Back to the Hunt-Kreiner findings. What happens when you throw a lot of medicines at patients with diabetes and hypertension, trying to make their numbers look good in the chart? At least three bad things. First, their drugs cost a lot and some of the patients go crazy trying to pay for them. Second, the patients get a lot more adverse reactions. Third, the prescribing cascade kicks in--physicians either don't recognize the adverse reations as due to other drugs, or else feel they have no choice but to prescribe those drugs because of the guidelines; and so even more medications are then prescribed to treat the side effects of the first medications, which further raises cost and risk of side effects, and so on: "A number (24%, 14 of 58) discussed the challenge of managing multiple medications, pointing out adverse effects of common medications that may worsen other conditions, requiring even more drugs, for example, β-blockers aggravating asthma symptoms, or antipsychotics elevating blood sugar. When discussing these complicated issues, only 1 clinician mentioned prescribing fewer drugs; all the rest focused on reaching goal numbers by either adding or changing medications."

The impact this had on patients is dramatic, as one fairly typical case report showed: "Her diabetes medications cause diarrhea and bouts of hypoglycemia, which interferes with her ability to leave her home because she must eat and go to the bathroom so frequently. She also had 5 visits to the emergency department in 1 month for excruciating headaches, before they were determined to be an adverse effect of the additional hypertension medication she had been prescribed after her diabetes diagnosis. ... At her most recent appointment, her physician happily told her: 'Your blood pressure is 130/78 [mm Hg], your A1c is 7.0[%], and your cholesterol was normal. Very good!'"

As Hunt and Kreiner comment, "On the basis of current standards, the clinician classified this patient as healthy, a success story; however, this classification does not address the broader question of her well-being. Getting test numbers into the stipulated range jeopardized her employment and led to repeated hospitalizations and serious financial burden." And, I would add, with precious little evidence that at least some of these medications were improving the patient's long-term health.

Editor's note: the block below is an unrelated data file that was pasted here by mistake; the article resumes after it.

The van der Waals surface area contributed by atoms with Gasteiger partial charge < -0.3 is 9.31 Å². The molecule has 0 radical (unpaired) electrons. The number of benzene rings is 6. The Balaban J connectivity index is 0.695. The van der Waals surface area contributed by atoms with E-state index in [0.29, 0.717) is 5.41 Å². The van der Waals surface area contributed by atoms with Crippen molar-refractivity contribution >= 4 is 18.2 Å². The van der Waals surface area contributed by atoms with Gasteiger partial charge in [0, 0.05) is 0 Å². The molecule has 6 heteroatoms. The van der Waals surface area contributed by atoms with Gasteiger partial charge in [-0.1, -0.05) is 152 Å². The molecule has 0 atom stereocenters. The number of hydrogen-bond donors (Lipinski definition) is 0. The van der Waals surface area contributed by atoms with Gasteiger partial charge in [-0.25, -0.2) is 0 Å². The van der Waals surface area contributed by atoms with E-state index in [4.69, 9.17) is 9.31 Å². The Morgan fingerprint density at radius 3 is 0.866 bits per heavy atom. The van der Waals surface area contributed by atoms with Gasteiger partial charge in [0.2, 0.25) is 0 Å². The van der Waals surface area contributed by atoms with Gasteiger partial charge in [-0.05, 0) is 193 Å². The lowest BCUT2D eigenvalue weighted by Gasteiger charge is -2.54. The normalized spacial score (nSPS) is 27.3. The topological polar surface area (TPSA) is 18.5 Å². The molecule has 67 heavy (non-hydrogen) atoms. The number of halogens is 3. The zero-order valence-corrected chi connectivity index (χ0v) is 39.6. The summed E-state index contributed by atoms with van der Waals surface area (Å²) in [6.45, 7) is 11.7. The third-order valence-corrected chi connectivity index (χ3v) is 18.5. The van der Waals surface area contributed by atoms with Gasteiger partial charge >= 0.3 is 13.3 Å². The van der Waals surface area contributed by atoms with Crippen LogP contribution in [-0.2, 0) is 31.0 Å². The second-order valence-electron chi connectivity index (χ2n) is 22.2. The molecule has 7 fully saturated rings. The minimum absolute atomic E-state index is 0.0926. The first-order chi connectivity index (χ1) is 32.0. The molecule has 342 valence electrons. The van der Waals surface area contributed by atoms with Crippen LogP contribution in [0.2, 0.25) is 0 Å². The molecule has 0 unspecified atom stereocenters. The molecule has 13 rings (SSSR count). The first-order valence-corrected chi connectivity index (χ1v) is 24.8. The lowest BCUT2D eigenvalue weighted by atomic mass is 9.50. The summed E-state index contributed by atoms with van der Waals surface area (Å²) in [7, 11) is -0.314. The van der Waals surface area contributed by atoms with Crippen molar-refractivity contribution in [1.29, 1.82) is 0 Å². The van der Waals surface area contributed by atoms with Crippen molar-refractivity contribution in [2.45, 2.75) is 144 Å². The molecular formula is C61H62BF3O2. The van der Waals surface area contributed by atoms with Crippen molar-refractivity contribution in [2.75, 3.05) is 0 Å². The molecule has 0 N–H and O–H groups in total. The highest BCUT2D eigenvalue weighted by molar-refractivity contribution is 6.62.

Sadly, these hard-working, dedicated, and undoubtedly smart clinicians seemed both puzzled and resigned in the face of these outcomes: "I’ve got patients on 4 different medications and their blood pressure is still uncontrolled. We try sending them to the cardiologists, and they say, 'Just keep adding stuff because there’s really nothing we can do about this.'…Some people whose blood pressure that we do get normal again, they don’t function very well at all. I’m not sure why."

After all the usual warnings about not generalizing qualitative studies beyond the small sample included in the research, I worry that this peek into the trenches of clinicians actually caring for patients with common problems strongly validates the worries I have expressed in this blog in more theoretical form, especially in The unholy alliance of drug company marketing, pay-for-performance, and unrealistic and commercially biased practice guidelines are ganging up on these patients to make them sicker rather than healthier--and the clinicians seem helpless to do anything about it.


Joseph Arpaia said...

This is so relevant.

We forget that people are not the sum of a set of numbers, or that quality of life is not summarized by lab values which measure an infinitesimal of what what is going on with the patient.

Since many of these indices are negatively influenced by stress, the stress of paying for the medications, keeping the doctor visits, dealing with the side effects, ... is itself a cause of the problem

Joshua Daly said...

Thanks for enhancing my knowledge area. Hypertension and diabetes is often present as part of the metabolic syndrome of insulin resistance also including central Obesity and Dyslipidemia.
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Marilyn Mann said...

I don't know if you saw these ADA guidelines that came out earlier this year, but they have more flexibility re: blood sugar targets.